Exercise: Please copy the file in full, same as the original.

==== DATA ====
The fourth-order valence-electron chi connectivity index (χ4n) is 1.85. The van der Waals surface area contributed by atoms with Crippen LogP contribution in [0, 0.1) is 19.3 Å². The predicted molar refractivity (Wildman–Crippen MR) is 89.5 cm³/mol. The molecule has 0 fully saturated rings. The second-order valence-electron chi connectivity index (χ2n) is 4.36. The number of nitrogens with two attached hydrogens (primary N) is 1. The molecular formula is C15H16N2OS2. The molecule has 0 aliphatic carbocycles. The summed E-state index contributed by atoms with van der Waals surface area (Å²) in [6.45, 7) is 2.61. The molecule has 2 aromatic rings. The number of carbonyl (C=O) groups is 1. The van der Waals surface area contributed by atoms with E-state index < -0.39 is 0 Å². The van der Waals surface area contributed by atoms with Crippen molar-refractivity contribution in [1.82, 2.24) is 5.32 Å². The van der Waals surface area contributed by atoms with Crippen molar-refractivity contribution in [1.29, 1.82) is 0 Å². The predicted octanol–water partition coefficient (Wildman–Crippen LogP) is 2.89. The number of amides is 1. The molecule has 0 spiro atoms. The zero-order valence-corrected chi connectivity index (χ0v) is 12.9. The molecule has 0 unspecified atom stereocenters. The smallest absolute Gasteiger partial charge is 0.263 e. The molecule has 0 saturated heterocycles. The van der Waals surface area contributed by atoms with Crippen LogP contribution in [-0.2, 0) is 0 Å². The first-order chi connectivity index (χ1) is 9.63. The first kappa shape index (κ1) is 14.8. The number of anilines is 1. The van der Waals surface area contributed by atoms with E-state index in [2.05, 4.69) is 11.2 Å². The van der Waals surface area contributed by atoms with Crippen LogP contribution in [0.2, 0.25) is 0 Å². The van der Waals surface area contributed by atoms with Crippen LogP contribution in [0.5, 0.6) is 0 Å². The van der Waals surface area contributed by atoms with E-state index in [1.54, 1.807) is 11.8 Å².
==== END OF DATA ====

The fourth-order valence-electron chi connectivity index (χ4n) is 1.85. The van der Waals surface area contributed by atoms with Crippen LogP contribution in [0, 0.1) is 19.3 Å². The predicted molar refractivity (Wildman–Crippen MR) is 89.5 cm³/mol. The molecule has 0 fully saturated rings. The second-order valence-electron chi connectivity index (χ2n) is 4.36. The number of nitrogens with two attached hydrogens (primary N) is 1. The molecular formula is C15H16N2OS2. The molecule has 0 aliphatic carbocycles. The summed E-state index contributed by atoms with van der Waals surface area (Å²) in [6.45, 7) is 2.61. The molecule has 2 aromatic rings. The number of carbonyl (C=O) groups is 1. The van der Waals surface area contributed by atoms with E-state index < -0.39 is 0 Å². The van der Waals surface area contributed by atoms with Crippen molar-refractivity contribution in [1.82, 2.24) is 5.32 Å². The van der Waals surface area contributed by atoms with Crippen molar-refractivity contribution in [1.29, 1.82) is 0 Å². The predicted octanol–water partition coefficient (Wildman–Crippen LogP) is 2.89. The number of amides is 1. The molecule has 0 spiro atoms. The zero-order valence-corrected chi connectivity index (χ0v) is 12.9. The molecule has 0 unspecified atom stereocenters. The smallest absolute Gasteiger partial charge is 0.263 e. The molecule has 0 saturated heterocycles. The van der Waals surface area contributed by atoms with Crippen LogP contribution in [-0.2, 0) is 0 Å². The first-order chi connectivity index (χ1) is 9.63. The first kappa shape index (κ1) is 14.8. The number of anilines is 1. The van der Waals surface area contributed by atoms with E-state index in [2.05, 4.69) is 11.2 Å². The van der Waals surface area contributed by atoms with Crippen LogP contribution in [0.2, 0.25) is 0 Å². The van der Waals surface area contributed by atoms with Crippen LogP contribution in [0.5, 0.6) is 0 Å². The van der Waals surface area contributed by atoms with E-state index in [1.54, 1.807) is 11.8 Å².